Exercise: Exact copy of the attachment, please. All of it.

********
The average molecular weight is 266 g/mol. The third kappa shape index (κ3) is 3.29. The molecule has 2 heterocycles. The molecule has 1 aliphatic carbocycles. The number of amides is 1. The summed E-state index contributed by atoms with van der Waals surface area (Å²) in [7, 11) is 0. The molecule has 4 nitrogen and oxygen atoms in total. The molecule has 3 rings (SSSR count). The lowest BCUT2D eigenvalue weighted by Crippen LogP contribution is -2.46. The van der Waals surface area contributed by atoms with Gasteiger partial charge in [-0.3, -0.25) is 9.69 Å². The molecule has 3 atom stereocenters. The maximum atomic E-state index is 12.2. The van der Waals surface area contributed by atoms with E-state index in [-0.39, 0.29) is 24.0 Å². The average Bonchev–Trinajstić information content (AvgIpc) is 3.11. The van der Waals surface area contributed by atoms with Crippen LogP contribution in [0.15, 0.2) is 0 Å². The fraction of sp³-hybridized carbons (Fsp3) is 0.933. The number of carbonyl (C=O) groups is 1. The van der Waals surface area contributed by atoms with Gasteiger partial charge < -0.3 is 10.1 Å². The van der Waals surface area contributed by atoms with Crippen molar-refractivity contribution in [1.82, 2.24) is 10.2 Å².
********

The average molecular weight is 266 g/mol. The third kappa shape index (κ3) is 3.29. The molecule has 2 heterocycles. The molecule has 1 aliphatic carbocycles. The number of amides is 1. The summed E-state index contributed by atoms with van der Waals surface area (Å²) in [7, 11) is 0. The molecule has 4 nitrogen and oxygen atoms in total. The molecule has 3 rings (SSSR count). The lowest BCUT2D eigenvalue weighted by Crippen LogP contribution is -2.46. The van der Waals surface area contributed by atoms with Gasteiger partial charge in [-0.3, -0.25) is 9.69 Å². The molecule has 3 atom stereocenters. The maximum atomic E-state index is 12.2. The van der Waals surface area contributed by atoms with E-state index in [-0.39, 0.29) is 24.0 Å². The average Bonchev–Trinajstić information content (AvgIpc) is 3.11. The van der Waals surface area contributed by atoms with Crippen LogP contribution in [0.15, 0.2) is 0 Å². The fraction of sp³-hybridized carbons (Fsp3) is 0.933. The number of carbonyl (C=O) groups is 1. The van der Waals surface area contributed by atoms with Gasteiger partial charge < -0.3 is 10.1 Å². The van der Waals surface area contributed by atoms with Crippen molar-refractivity contribution in [1.82, 2.24) is 10.2 Å².